November 9, 2013

Book: Rutland Place by Anne Perry

Filed under: Books — Tags: , , , — krishnafromtoronto @ 12:01 am

imageWe have reviewed some of Anne Perry’s books in the past. As always, this one is also a Victorian mystery with one of Anne’s favourite investigator Thomas Pitt playing a part. This mystery hits close to home for Thomas Pitt and his wife Charlotte.

Charlotte’s mother Caroline is distressed because a locket with the picture of a long-time crush is stolen. Picture is of Paul Alaric, a local playboy!  Happily married Caroline fears a scandal and still goes weak in the knees even now, whenever Paul even looks in her direction. Charlotte is scandalized.

The theft seems to be part of a broader series of events. Many items are stolen from various houses and Caroline feels watched. The sense of something not being right deepens when Mina Spencer-Brown, a wealthy neighbour is dead by poisoning.

There are many neighbours introduced, and their story told in parallel. For instance, Ambrosine Charrongton’s daughter Ottilie had died just a week before. Eloise Lagarde and her brother lived alone but Mina had a crush on him. Ambrosine’s daughter had died and she is the mother in law of Mina.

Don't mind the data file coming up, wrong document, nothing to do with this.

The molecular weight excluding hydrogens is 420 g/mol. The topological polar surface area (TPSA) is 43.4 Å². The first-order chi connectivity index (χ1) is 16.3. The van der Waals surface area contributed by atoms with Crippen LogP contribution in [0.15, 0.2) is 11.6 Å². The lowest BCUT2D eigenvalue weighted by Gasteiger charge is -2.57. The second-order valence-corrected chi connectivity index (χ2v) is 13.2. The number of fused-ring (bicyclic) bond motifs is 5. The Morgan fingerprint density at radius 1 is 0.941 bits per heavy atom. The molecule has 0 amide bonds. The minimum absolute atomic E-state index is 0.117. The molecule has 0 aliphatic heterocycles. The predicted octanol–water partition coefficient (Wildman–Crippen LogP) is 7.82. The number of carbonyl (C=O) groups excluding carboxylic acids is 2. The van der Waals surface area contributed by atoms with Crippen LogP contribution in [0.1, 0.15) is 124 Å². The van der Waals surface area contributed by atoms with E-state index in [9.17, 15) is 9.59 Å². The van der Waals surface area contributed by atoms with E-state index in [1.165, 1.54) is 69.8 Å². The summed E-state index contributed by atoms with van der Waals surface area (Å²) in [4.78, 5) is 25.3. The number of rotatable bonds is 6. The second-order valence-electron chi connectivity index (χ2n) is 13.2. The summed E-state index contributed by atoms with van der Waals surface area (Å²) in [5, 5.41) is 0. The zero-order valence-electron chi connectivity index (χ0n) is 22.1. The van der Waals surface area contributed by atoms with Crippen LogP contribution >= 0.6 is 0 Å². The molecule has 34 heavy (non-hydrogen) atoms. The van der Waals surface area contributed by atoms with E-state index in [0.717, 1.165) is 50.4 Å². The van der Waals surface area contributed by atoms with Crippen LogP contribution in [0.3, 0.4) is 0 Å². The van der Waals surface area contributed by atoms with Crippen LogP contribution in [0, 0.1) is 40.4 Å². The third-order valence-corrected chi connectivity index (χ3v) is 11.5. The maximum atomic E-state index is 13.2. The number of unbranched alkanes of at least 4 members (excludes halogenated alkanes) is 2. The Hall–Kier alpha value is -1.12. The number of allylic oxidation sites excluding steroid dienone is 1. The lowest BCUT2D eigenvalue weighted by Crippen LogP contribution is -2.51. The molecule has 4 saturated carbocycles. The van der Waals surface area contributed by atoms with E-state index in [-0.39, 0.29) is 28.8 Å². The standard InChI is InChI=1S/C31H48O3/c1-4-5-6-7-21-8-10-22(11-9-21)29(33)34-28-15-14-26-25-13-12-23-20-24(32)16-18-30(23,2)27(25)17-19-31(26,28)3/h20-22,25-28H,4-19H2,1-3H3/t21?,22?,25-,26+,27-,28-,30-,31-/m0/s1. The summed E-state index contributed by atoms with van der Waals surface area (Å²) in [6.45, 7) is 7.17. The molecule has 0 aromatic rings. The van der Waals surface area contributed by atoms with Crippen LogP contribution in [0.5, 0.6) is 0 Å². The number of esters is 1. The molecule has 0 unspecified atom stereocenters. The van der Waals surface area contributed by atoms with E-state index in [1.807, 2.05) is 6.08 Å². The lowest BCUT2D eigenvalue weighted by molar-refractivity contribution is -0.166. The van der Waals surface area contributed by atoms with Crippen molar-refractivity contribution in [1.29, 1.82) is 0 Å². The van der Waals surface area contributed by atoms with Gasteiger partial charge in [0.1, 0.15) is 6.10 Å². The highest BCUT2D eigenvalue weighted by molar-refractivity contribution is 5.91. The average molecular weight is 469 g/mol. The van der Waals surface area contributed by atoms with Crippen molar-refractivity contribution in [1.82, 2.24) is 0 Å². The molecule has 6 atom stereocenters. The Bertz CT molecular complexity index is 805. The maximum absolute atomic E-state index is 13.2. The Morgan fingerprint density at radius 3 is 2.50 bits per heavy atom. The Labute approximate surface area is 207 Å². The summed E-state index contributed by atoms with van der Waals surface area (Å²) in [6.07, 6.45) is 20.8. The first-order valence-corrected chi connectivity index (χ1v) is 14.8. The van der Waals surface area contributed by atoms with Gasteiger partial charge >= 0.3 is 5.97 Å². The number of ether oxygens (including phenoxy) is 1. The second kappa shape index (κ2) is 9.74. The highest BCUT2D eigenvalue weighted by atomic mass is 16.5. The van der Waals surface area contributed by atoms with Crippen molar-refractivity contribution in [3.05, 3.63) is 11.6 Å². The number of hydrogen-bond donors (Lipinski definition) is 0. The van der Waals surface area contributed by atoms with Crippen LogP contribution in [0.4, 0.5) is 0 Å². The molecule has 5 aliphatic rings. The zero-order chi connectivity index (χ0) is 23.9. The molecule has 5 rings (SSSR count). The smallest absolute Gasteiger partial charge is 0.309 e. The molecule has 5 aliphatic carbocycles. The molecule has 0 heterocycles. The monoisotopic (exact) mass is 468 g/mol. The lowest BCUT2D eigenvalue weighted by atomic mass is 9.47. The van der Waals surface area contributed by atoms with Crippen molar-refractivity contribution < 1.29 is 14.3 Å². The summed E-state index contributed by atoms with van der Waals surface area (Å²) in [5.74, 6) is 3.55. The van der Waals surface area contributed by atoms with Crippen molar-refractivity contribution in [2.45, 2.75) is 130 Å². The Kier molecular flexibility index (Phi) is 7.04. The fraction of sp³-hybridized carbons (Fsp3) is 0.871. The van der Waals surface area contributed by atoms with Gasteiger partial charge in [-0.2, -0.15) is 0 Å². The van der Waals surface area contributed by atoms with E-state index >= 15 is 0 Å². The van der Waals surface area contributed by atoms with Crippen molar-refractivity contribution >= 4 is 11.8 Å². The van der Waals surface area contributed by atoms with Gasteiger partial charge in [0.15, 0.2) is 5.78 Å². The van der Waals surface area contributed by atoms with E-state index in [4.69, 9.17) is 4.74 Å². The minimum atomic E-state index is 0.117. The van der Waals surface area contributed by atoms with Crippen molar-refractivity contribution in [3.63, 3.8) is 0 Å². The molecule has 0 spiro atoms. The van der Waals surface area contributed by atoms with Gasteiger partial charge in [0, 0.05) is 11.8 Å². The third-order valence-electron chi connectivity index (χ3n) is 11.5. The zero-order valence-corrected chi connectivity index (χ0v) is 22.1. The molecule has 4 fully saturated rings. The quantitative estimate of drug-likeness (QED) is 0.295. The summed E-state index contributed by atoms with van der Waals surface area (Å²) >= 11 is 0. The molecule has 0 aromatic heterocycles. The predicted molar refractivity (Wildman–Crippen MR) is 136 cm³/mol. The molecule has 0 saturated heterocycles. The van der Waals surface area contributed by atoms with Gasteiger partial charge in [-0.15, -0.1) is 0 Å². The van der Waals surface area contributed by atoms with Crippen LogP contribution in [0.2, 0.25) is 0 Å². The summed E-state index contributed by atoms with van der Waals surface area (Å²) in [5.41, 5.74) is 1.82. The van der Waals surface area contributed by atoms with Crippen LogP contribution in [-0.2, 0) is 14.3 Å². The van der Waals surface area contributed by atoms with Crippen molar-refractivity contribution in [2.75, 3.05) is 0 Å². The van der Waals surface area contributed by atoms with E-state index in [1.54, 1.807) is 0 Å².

As in a classic murder mystery, suspicion falls on several people. When Charlotte suspects Lovell Charington of having murdered his daughter Ottilie, he takes her to a nightclub to prove she has not died. She only has become a bar singer, a huge scandal that they cover up by claiming that she is dead – one suspect freed from suspicion.

Tomrod Lagarde has an accident and becomes paralyzed and his devoted sister Eloise is beside herself with grief. Enough characters? In a small book, this makes your head spin a bit. This is no Game of Thrones Series to put in so many characters, now, is this?

Then the story twists around, with the denouement coming almost in the last page. The solution for the missing items is interesting. But the answer to the mystery is not.

Populated with Ada Church, the most famous musical performer, Amyrillis Denbigh a spiteful old woman, Dr Mulgrew who seems to be the physician for all these rich people, the story lacks the tightness of some of Anne’s best works, for instance Whited Sepulchres.

The book is not bad. But there is nothing to set it apart from any of the mysteries that abound. This book deserves a 4/10

–        – Krishna


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